Monday, January 28, 2008

African Cup of Nations '08 May Be Fertile Ground for Human Trafficking

From All Africa:

The African Cup of Nations (ACN) tournament, Ghana 2008, is just around the corner. With thousands of Africans expected from all over the continent to attend the biennial soccer fiesta, much more has to be done to protect vulnerable children and women who may end up as victims of another boom for modern day slave merchants and their collaborators.

Reports clearly state that human trafficking is a major problem in the West African sub-region, and the cross-border nature of the menace makes it even more worrisome. As the tournament, approaches, law enforcement agencies have to be on their toes to combat the plans of human traffickers who may have perfected their acts to turn the football fiesta into another jumbo harvest field for their illicit trade. Human trafficking, according to the United States' State Department report, is the third most lucrative business in the world after drugs and trading in arms, with an estimated annual earning of $5-$7 billion. The United Nations estimates that about 706,000 to four million women and children are trafficked every year. Out of this figure, 50 percent are children with some as young as under six years.

The ECOWAS secretariat estimates that not less than 300,000 children have fallen victim to trafficking in the sub-region, citing an International Labour Organisation (ILO) report. The ECOWAS Commission already has a protocol among member states that makes trafficking an offence. Member states are currently being encouraged to embark on reforms of national laws with a view to harmonising them with international and regional conventions and protocol on Trafficking in Persons.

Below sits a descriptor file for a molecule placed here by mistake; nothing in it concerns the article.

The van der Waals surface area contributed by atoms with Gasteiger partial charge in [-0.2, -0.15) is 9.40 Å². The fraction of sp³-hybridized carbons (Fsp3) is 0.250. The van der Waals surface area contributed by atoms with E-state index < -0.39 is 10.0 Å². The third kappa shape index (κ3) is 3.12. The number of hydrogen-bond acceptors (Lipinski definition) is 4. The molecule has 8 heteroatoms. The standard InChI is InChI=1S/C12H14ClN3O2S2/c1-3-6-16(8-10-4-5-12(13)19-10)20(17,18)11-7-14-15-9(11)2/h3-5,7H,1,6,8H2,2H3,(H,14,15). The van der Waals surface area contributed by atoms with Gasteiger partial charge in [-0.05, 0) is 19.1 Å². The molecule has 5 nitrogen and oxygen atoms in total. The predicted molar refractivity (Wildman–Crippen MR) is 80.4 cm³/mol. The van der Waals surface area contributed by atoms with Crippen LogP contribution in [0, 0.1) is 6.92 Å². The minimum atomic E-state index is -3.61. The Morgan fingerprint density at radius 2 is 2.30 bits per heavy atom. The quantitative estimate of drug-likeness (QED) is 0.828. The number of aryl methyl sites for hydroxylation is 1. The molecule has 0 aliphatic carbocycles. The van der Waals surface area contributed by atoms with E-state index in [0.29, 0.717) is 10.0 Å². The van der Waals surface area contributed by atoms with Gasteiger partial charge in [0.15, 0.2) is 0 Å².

Only recently, the Ghanaian government was called upon to put adequate measures in place to prevent human traffickers from having their ways. This followed the disclosure by the Criminal Investigation Department (CID) of the Ghana Police Service and some organisations that some people have perfected plans to recruit children for prostitution during the tournament.

The secret association of commercial sex workers in Accra and Takoradi had earlier expressed concern, though for selfish reasons, about media reports of invasion of prostitutes from neighbouring Nigeria and Cote d'Ivoire in the run up to the African Cup of Nations tournament.

Bright Appiah, an activist with the Children Right International, an NGO also said he had information from Kumasi that some "underground agents" have been paid to recruit sex workers, with children as some of their targets.

Speaking at a two-day workshop organised by the Ghana Journalists Association (GJA) and sponsored by the British High Commission at Senchi near Akosombo in the Eastern region of Ghana recently, Appiah said as the security agencies beef up their watchdog role in host cities and surrounding towns of Ghana 2008 tournament, children could also be protected if government imposed a curfew on children during the tournament.